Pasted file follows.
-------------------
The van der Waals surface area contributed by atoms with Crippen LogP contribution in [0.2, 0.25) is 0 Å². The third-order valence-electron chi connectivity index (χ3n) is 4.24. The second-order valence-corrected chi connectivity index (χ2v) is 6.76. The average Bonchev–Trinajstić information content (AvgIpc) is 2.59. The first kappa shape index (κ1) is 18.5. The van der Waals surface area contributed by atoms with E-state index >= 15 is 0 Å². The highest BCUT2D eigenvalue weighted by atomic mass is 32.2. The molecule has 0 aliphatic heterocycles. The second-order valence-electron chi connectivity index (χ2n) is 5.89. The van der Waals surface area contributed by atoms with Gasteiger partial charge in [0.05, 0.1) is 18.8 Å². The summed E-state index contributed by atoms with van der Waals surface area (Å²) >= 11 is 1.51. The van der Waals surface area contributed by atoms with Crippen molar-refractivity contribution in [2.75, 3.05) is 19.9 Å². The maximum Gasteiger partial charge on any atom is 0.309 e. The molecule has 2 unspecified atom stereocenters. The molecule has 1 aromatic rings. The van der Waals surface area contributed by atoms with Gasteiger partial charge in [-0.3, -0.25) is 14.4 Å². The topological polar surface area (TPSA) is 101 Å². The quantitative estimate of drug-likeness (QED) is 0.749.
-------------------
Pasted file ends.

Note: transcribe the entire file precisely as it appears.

The van der Waals surface area contributed by atoms with Crippen LogP contribution in [0.2, 0.25) is 0 Å². The third-order valence-electron chi connectivity index (χ3n) is 4.24. The second-order valence-corrected chi connectivity index (χ2v) is 6.76. The average Bonchev–Trinajstić information content (AvgIpc) is 2.59. The first kappa shape index (κ1) is 18.5. The van der Waals surface area contributed by atoms with E-state index >= 15 is 0 Å². The highest BCUT2D eigenvalue weighted by atomic mass is 32.2. The molecule has 0 aliphatic heterocycles. The second-order valence-electron chi connectivity index (χ2n) is 5.89. The van der Waals surface area contributed by atoms with Gasteiger partial charge in [0.05, 0.1) is 18.8 Å². The summed E-state index contributed by atoms with van der Waals surface area (Å²) >= 11 is 1.51. The van der Waals surface area contributed by atoms with Crippen molar-refractivity contribution in [2.75, 3.05) is 19.9 Å². The maximum Gasteiger partial charge on any atom is 0.309 e. The molecule has 2 unspecified atom stereocenters. The molecule has 1 aromatic rings. The van der Waals surface area contributed by atoms with Gasteiger partial charge in [-0.3, -0.25) is 14.4 Å². The topological polar surface area (TPSA) is 101 Å². The quantitative estimate of drug-likeness (QED) is 0.749.